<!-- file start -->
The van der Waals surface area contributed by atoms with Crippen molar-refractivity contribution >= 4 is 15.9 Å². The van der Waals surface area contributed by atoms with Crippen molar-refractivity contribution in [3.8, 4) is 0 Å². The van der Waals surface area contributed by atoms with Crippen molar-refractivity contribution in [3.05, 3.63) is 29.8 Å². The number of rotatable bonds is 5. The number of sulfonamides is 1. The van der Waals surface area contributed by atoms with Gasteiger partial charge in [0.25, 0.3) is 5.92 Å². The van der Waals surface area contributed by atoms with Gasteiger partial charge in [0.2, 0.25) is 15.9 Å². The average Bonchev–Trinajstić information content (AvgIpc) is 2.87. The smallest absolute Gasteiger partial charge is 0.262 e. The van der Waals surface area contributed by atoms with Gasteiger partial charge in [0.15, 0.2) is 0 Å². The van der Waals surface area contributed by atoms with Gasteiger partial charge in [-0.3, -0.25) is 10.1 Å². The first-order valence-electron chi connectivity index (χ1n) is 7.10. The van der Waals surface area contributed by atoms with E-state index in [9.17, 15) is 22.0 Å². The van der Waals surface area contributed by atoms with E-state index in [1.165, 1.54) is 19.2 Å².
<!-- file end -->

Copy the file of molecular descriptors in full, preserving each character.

The van der Waals surface area contributed by atoms with Crippen molar-refractivity contribution >= 4 is 15.9 Å². The van der Waals surface area contributed by atoms with Crippen molar-refractivity contribution in [3.8, 4) is 0 Å². The van der Waals surface area contributed by atoms with Crippen molar-refractivity contribution in [3.05, 3.63) is 29.8 Å². The number of rotatable bonds is 5. The number of sulfonamides is 1. The van der Waals surface area contributed by atoms with Gasteiger partial charge in [0.25, 0.3) is 5.92 Å². The van der Waals surface area contributed by atoms with Gasteiger partial charge in [0.2, 0.25) is 15.9 Å². The average Bonchev–Trinajstić information content (AvgIpc) is 2.87. The smallest absolute Gasteiger partial charge is 0.262 e. The van der Waals surface area contributed by atoms with Gasteiger partial charge in [0.15, 0.2) is 0 Å². The van der Waals surface area contributed by atoms with Gasteiger partial charge in [-0.3, -0.25) is 10.1 Å². The first-order valence-electron chi connectivity index (χ1n) is 7.10. The van der Waals surface area contributed by atoms with E-state index in [9.17, 15) is 22.0 Å². The van der Waals surface area contributed by atoms with E-state index in [1.165, 1.54) is 19.2 Å².